Once again I went to the library and stocked up on more books. Of the four I returned, I did not read one, as it looked like it was going to be a somewhat hard, depressing read. Nope, don’t need that. When I brought this latest batch home, I was thinking how starting a new book is like plunging into a river. Is it going to be cold? Will it carry me away? Will I enjoy it? How is the scenery? Some books have illustrations, like the Leacock book I just read. Do those illustrations match my imagination? Do they detract from the book? Is the writer trying too hard to be artsy? Does the story flow well? Am I entranced by it, surprised by it? As you can see, I have a lot of expectations and questions as I jump in. in fact, the library books have a last page with stamps on it for people to express brief opinions– good, bad, so-so. I haven’t expressed mine there– I save it for here.
Some people are switching to Kindles, Koodos, and other electronic reading devices. I am not one. I like feeling the heft of a book, turning the page as I predict the next word and the next sentence, the next idea. I can look ahead to see how many pages remain before the chapter ends. I have a variety of bookmarks so I can see where I am in the book. I like the feel and smell of books and I like the covers. Especially old books have an association with other readers.
So, from the last batch, I read The Coffee Trader by David Liss. Truthfully it kind of dragged, but at the same time it was interesting to read about the Jews in Amsterdam at the time of the Inquisition. The protagonist, Miguel, was a converso from Portugal. He was living in his brother’s basement because he had lost his money in a deal gone sour. The story was about his attempts to make money on coffee trades, a new market, and various characters who helped or hindered him. I think the book would be more interesting to someone who does business and the story did not move very quickly.
Yesterday I chose one book at random and gobbled it up. This was Willful Behavior by Donna Leon. She write mysteries set in Venice. I had heard of her when another mystery writer, Barbara Nadal, did a reading in my cafe. Someone there commented on how some writers did that, setting their stories in a certain location. I would say that Leon is the better writer, but then I read Nadal’s books with a very critical eye, since I knew Turks and Turkey. At any rate, the story revolved around a young woman who had been inquiring about how to get someone pardoned posthumously. It turned out that her grandfather was an agent who bought art at very low prices from people who were trying to flee Italy during the Mussolini regime. There were comments by various people about the current Italian amnesia about those times and the lingering effects. Guido Brunetti was the policeman who investigated the girl’s death and this investigation had him meeting the girl’s ‘grandmother’ who had been in love with the grandfather and now in her 80s lived in poverty in the midst of priceless art. This was a very good story that moved well in an interesting setting.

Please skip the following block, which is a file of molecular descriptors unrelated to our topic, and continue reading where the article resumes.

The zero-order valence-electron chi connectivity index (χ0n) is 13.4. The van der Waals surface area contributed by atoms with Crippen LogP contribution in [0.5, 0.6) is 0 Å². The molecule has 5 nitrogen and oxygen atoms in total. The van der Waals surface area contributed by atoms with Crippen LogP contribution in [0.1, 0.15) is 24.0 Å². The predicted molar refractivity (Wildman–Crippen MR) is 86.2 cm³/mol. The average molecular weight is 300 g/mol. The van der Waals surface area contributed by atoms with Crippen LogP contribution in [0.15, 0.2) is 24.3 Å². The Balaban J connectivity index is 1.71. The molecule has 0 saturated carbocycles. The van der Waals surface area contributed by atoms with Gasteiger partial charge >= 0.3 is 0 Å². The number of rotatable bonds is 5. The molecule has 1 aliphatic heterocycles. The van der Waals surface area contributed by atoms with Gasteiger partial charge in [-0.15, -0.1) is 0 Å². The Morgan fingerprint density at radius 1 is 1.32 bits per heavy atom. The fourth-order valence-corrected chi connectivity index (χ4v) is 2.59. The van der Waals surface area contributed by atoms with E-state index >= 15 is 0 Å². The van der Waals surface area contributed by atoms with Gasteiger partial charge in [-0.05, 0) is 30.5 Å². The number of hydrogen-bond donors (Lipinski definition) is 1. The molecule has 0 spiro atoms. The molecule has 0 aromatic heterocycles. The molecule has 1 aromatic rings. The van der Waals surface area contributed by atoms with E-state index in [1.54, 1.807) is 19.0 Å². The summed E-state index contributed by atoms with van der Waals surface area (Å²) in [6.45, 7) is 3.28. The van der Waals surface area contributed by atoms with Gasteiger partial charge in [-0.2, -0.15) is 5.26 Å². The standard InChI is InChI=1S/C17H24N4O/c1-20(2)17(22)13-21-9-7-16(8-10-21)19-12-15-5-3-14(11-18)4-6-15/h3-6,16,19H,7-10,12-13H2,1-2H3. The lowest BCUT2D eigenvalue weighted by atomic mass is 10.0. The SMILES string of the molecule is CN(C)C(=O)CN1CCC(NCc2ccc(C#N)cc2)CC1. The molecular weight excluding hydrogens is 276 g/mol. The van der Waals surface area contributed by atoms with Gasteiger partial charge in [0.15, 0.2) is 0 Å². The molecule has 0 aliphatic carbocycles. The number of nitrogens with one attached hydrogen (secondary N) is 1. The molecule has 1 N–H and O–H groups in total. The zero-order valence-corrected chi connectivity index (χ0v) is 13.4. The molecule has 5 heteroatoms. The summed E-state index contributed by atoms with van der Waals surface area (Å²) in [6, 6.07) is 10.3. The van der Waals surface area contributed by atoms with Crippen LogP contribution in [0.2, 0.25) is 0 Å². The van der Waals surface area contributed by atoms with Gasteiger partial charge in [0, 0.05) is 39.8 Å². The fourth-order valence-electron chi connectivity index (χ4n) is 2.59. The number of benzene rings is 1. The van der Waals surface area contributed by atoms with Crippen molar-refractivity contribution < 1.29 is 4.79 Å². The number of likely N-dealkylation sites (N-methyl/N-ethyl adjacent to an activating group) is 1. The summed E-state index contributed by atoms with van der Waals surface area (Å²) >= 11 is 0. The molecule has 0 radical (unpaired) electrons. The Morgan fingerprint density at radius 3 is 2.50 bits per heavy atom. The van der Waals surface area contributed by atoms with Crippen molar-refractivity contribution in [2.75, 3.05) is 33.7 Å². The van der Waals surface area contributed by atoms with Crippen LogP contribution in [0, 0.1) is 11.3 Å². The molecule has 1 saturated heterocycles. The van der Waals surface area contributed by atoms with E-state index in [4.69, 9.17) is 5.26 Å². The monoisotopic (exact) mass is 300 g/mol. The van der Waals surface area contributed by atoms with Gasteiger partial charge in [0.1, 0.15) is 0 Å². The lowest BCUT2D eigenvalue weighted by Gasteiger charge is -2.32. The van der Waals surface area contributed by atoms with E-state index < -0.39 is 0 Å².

Another book that I got was Cleopatra’s Sister by Penelope Lively. In fact, this sister was a very small and part of this story. The first part of the book was developing the characters, which I found very brittle. It also developed the story of Callimbia, a nonexistent country between Egypt and Libya, which puts it as part of Tunisia. I found some of the descriptions rather stereotypically wrong. In addition, from time to time there were small sections in italic that seemed to be rather incongruous and did not add to the story at all. The second part of the story was more interesting, as the two characters happened to be on a plane to Nairobi which was diverted to the capital of Callimbia. This part had more action, including the two characters falling in love with other. All of the British travellers were basically imprisoned, first in a barracks and then in a former convent. Along the way they met the current leader of the country, whose mother was British, and who was a fat somewhat mad dictator. Of course all’s well that ends well and the two characters are returned to England, where we assume they went on with their lives. I almost abandoned this book, but I did get sucked into the second section, which had more action. It was a mediocre read, all things considered.
A rather silly read that I enjoyed was The Extraordinary Journey of the Fakir Who Got Trapped in an Ikea Wardrobe by Romain Puertolas. The hero was a fake fakir who had been sent by his village to Ikea in France to buy a new bed of nails (called Hertsyorbak). First he rips off the taxi driver with a fake euro note, which causes said taxi driver, a gypsy, to come after him. Then because he has no money he decides to sleep in the store. He hears people coming, so he hides in a wardrobe and then the adventure begins. He is shipped to the UK, meets some African refugees en route, sent to Spain, where he encounter the taxi driver and family, to Italy, to Libya, and back to France on his own, where he reconnects with the woman he met in the Ikea cafeteria. It is an improbably story, but at the same time, it offers sympathy for many people, most of all the refugees. Some of the word plays were a little tiresome, but mostly it was great fun to read.